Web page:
Hitler's Rise to Power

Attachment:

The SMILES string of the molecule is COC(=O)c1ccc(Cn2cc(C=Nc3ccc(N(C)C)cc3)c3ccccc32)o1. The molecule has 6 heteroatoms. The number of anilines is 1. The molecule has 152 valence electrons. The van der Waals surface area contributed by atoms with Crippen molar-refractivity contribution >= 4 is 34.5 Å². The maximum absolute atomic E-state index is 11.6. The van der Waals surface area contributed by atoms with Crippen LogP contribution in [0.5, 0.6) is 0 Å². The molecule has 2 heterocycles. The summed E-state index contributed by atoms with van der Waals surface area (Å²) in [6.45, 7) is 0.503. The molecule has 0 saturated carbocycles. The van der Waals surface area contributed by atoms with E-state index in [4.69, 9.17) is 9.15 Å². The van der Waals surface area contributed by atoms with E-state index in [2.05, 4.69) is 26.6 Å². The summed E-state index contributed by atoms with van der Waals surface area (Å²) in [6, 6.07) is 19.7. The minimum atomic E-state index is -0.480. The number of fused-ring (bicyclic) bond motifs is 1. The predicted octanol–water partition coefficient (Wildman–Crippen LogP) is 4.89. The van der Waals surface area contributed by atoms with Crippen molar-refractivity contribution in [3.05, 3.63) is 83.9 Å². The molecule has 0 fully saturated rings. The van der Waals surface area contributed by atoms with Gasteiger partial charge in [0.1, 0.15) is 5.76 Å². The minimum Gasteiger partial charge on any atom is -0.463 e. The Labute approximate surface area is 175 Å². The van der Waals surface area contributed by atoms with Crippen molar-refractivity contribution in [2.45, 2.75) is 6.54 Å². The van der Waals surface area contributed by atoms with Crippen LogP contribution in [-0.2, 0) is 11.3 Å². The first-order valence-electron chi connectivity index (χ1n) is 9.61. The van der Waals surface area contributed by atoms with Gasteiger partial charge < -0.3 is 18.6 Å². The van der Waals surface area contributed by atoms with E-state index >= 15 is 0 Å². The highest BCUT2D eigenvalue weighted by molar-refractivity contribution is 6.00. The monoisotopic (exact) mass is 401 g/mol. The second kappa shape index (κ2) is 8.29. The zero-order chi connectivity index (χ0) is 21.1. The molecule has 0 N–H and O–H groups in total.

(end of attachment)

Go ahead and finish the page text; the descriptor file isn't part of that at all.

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Hitler's Rise to Power 'Instead of working to achieve power by armed coup, we shall hold our noses and enter the Reichstag against the opposition deputies. If outvoting them takes longer than out shooting them, at least the results will be guaranteed by their own constitution. Sooner or later we shall have a majority, and after that- Germany. (Heiden, 142)' Adolf Hitler spoke these words in 1920, soon after becoming leader of the newly named National Socialist German Workers' Party, commonly known as the Nazi Party. There are many contributing factors, which lead to Hitler's gain in power over the next thirteen years. The recent history of post-war Germany, and the events that would follow were of perfect conditions for the rise of an extremist party such as the Nazis. World War One had left Germany in defeat. Germany was put under immense pressure by the treaty of Versailles, which contributed to the disastrous and politically unstable early twenties. Hitler was a strong and manipulating character, with extraordinary leadership skills and his party was very tactical. He was very much underestimated by opposing political parties. All of these factors lead to Hitler and his Nazis' becoming the sole political party in the Reichstag in 1933. The German Empire was formed in 1871 and soon became one of Europe?s most influential countries. It dominated in industrial and military power, and the German people were proud of their achievements. Up until the end of World War One, a Kaiser ruled Germany. From 1888 the Kaiser was Wilhelm II. He was very ambitious and militaristic and a threat to other countries. The German people were very accustomed to success, and when Germany was defeated in World War One, they were shocked and angry. The Weimar Constitution was drawn up to help Germany bounce back. This constitution was genuinely democratic but had some weaknesses. A president ruled with a chancellor and proportional representation in the Reichstag. Proportional representation made the Republic weak in that parties were very uncooperative. No party could get a majority, so the government had to be run by coalitions. There could never be a strong government. The president had too much power over the government and could turn himself into a dictator. This was made possible by Article forty-eight in the constitution which stated that in an emergency, th... ... middle of paper ... ... years, Hitler and the NSDAP gained more and more power until in 1933, when Hitler took over. Their leader Adolf Hitler had power over the Reichstag and was in every position to dominate German society. The years leading up to 1933 were rich in opportunities for an extremist uprising. The Weimar Republic was weak, and Germany was in the midst of political anguish. The German people were looking for a strong and decisive leader and they found it in Hitler. The Depression gave Hitler and the NSDAP the opportunity to gain power over the Reichstag, and they did just that. Works Cited Heiden, Konrad. The Fuhrer: Hitler's Rise to Power. N.p.: Carroll & Graf Publishers, 1999. Pool, James. WHO FINANCED HITLER : The Secret Funding of Hitler's Rise to Power, 1919-1933. N.p.: Pocket, 1997. ?Hitler?s Rise to Power.? Modern World History GCSE. (11 January 2005) ?The Rise of Adolf Hitler.? The History Place. (11 January 2005) Kimel, Alexander. ?Hitler?s Rise to Power.? Online Holocaust Magazine. (11 January 2005) John, Ben. ?Hitler?s Rise to Supreme Power.? (11 January 2005) ?Nazi Germany.? http://www.thecorner.org/hists/total/n-german.htm (11 January 2005)

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